Unlike the experience of buying a first home, when you’re looking to move-up, and already own a home, there are certain factors that can complicate the situation. It’s very important for you to consider these issues before you list your home for sale. Not only is there the issue of financing to consider, but you also have to sell your present home at exactly the right time in order to avoid either the financial burden of owning two homes or, just as bad, the dilemma of having no place to live during the gap between closings.
In this Summer Quarterly InHouse, I outline the six most common mistakes homeowners make when moving to a larger home. Knowledge of these six mistakes, and the strategies to overcome them, will help you make informed choices before you put your existing home on the market.
*Feel free to share these SIX mistakes with anyone you know considering moving up to a bigger home this summer.
1. Rose-colored glasses
Most of us dream of improving our lifestyle and moving to a larger home. The problem is that there’s some- times a discrepancy between our hearts and our bank accounts. You drive by a home that you fall in love with only to find that it’s already sold or that it’s more than what you are willing to pay. Most homeowners get caught in this hit or miss.
strategy of house hunting when there’s a much easier way of going about the process. For example, find out if your agent offers a Buyer Profile System or “House hunting Service,” which takes the guesswork away and helps to put you in the home of your dreams. This type of program will cross- match your criteria with ALL available homes on the market and supply you with printed information on an on-going basis. A program like this helps homeowners take off their rose-colored glasses and, affordably, move into the home of their dreams.
2. Failing to make necessary improvements
Goal setting is one of the largest parts of being results driven, but your goals need to
be SMART. SMART goals are Specific, Measurable, Achievable, Relevant, and Time Based.
Every part of SMART needs to be thoroughly thought out when creating a goal. If you are working every day without a goal in mind, you may find yourself complacent and apathetic when going to work. Work like this lacks the purpose and drive that a SMART goal can provide, so
make sure your goals are SMART.
3. Not selling first
You should plan to sell before you buy. This way you will not find yourself at a disadvantage at the negotiating table, feeling pressured to accept an offer that is below-market value because you have to meet a purchase deadline. If you’ve already sold your home, you can buy your next one with no strings attached. If you do get a tempting offer on your home but haven’t made significant headway on finding your next home, you might want to put in a contingency clause in the sale contract which gives you a reasonable time to find a home to buy. If the market is slow and you find your home is not selling as quickly as you anticipated, an- other option could be renting your home and putting it up on the market later – particularly if you are selling a smaller, starter home. You’ll have to investigate the tax rules if you choose this latter option. Better still, find a way to eliminate this situation altogether by getting your agent to guarantee the sale of your present home (see point number 5 below).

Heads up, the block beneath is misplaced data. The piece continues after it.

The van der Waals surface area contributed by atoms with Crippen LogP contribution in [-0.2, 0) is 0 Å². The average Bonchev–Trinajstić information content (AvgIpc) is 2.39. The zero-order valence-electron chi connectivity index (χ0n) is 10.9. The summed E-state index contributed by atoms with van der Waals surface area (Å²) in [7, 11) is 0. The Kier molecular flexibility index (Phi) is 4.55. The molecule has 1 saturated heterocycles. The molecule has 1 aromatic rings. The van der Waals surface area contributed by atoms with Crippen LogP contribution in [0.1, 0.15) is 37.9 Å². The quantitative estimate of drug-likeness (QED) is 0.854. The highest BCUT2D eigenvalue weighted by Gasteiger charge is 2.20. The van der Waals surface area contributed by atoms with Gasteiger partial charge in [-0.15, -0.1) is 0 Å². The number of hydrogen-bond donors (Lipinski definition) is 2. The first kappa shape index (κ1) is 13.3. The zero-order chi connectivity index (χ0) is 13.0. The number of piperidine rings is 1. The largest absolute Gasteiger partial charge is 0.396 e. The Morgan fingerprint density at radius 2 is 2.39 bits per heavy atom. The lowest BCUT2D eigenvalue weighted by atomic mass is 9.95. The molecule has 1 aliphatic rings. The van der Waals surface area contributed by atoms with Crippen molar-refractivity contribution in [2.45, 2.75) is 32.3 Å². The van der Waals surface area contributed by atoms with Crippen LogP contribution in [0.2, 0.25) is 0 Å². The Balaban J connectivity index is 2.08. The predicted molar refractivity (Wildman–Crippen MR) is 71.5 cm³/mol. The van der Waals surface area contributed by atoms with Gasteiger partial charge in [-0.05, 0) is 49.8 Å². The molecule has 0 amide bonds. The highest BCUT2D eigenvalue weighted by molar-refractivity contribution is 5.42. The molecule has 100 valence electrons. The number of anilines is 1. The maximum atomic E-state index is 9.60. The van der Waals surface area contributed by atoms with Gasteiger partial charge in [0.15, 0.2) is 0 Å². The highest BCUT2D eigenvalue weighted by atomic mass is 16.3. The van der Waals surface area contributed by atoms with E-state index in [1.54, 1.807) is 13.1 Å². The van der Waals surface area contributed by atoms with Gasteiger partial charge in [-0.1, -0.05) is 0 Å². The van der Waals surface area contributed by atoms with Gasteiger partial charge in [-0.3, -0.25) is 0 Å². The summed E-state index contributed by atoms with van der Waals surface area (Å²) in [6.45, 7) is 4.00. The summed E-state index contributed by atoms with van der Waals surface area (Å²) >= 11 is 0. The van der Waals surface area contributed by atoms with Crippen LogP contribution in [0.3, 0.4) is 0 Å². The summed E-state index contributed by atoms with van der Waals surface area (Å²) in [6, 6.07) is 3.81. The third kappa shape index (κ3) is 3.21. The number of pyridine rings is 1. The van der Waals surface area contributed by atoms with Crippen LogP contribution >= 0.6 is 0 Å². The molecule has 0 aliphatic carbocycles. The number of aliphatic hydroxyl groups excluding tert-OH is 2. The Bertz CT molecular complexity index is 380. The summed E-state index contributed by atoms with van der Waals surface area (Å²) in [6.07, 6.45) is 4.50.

4. Failing to get a preapproved mortgage
Preapproval is a very simple process that many home- owners fail to take advantage of. While it doesn’t cost or obligate you to anything, preapproval gives you a significant advantage when you put an offer on the home you want to purchase because you know exactly how much house you can afford, and you already have the green light from your lending institution. With a preapproved mortgage, your offer will be viewed far more favorably by a seller – sometimes even if it’s a little lower than another offer that’s contingent on financing. Don’t fail to take this important step.
5. Getting caught in the “Real Estate Catch 22”
Your biggest dilemma when buying and selling is deciding which to do first. Point number 3 above advises you to sell first. However there are ways to eliminate this dilemma altogether. Some agents offer a Guaranteed Sale “Trade-Up” Program that actually takes the problem away from you entirely by guaranteeing the sale of your present home before you take possession of your next one. If you find a home you wish to purchase and have not sold your current home yet, they will buy your home from you themselves so you can make your move free of stress and worry.
6. Failing to coordinate closings
With two major transactions to coordinate together with all the people involved such as mortgage experts, appraisers, lawyers, loan officers, title company representatives, home inspectors or pest inspectors the chances of mix-ups and miscommunication go up dramatically. To avoid a logistical nightmare ensure you work closely with your agent.